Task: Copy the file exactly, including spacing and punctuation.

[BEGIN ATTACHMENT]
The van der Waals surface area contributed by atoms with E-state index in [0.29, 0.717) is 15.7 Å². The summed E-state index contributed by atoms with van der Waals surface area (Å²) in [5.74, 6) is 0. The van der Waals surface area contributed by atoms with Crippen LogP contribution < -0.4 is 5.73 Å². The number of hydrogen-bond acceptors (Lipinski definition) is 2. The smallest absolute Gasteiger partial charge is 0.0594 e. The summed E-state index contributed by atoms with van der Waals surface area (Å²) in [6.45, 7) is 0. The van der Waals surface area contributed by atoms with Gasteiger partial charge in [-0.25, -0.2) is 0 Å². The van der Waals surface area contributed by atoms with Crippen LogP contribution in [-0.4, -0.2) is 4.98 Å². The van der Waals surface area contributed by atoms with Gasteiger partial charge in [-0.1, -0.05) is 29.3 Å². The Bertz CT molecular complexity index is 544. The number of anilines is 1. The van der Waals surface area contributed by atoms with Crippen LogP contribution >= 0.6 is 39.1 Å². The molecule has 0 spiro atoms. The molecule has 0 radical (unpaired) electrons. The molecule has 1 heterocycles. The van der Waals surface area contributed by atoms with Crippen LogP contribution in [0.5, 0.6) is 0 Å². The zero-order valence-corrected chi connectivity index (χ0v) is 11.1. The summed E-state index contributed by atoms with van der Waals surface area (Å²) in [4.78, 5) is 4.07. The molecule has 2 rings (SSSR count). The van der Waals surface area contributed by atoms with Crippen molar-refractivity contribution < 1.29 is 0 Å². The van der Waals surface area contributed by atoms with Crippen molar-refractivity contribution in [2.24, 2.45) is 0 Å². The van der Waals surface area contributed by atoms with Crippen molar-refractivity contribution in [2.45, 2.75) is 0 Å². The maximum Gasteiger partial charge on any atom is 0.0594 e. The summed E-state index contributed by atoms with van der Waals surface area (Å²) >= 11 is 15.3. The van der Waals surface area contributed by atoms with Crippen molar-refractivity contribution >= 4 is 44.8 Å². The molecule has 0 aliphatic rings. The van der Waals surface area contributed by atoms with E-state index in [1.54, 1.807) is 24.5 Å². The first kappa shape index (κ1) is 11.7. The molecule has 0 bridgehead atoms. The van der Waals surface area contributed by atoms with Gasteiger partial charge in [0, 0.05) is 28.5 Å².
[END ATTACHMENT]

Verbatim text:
The van der Waals surface area contributed by atoms with E-state index in [0.29, 0.717) is 15.7 Å². The summed E-state index contributed by atoms with van der Waals surface area (Å²) in [5.74, 6) is 0. The van der Waals surface area contributed by atoms with Crippen LogP contribution < -0.4 is 5.73 Å². The number of hydrogen-bond acceptors (Lipinski definition) is 2. The smallest absolute Gasteiger partial charge is 0.0594 e. The summed E-state index contributed by atoms with van der Waals surface area (Å²) in [6.45, 7) is 0. The van der Waals surface area contributed by atoms with Gasteiger partial charge in [-0.25, -0.2) is 0 Å². The van der Waals surface area contributed by atoms with Crippen LogP contribution in [-0.4, -0.2) is 4.98 Å². The van der Waals surface area contributed by atoms with Gasteiger partial charge in [-0.1, -0.05) is 29.3 Å². The Bertz CT molecular complexity index is 544. The number of anilines is 1. The van der Waals surface area contributed by atoms with Crippen LogP contribution >= 0.6 is 39.1 Å². The molecule has 0 spiro atoms. The molecule has 0 radical (unpaired) electrons. The molecule has 1 heterocycles. The van der Waals surface area contributed by atoms with Crippen LogP contribution in [0.5, 0.6) is 0 Å². The zero-order valence-corrected chi connectivity index (χ0v) is 11.1. The summed E-state index contributed by atoms with van der Waals surface area (Å²) in [4.78, 5) is 4.07. The molecule has 2 rings (SSSR count). The van der Waals surface area contributed by atoms with Crippen molar-refractivity contribution < 1.29 is 0 Å². The van der Waals surface area contributed by atoms with Crippen molar-refractivity contribution in [2.24, 2.45) is 0 Å². The van der Waals surface area contributed by atoms with Crippen molar-refractivity contribution in [2.45, 2.75) is 0 Å². The maximum Gasteiger partial charge on any atom is 0.0594 e. The summed E-state index contributed by atoms with van der Waals surface area (Å²) >= 11 is 15.3. The van der Waals surface area contributed by atoms with Crippen molar-refractivity contribution >= 4 is 44.8 Å². The molecule has 0 aliphatic rings. The van der Waals surface area contributed by atoms with E-state index in [1.54, 1.807) is 24.5 Å². The first kappa shape index (κ1) is 11.7. The molecule has 0 bridgehead atoms. The van der Waals surface area contributed by atoms with Gasteiger partial charge in [0, 0.05) is 28.5 Å².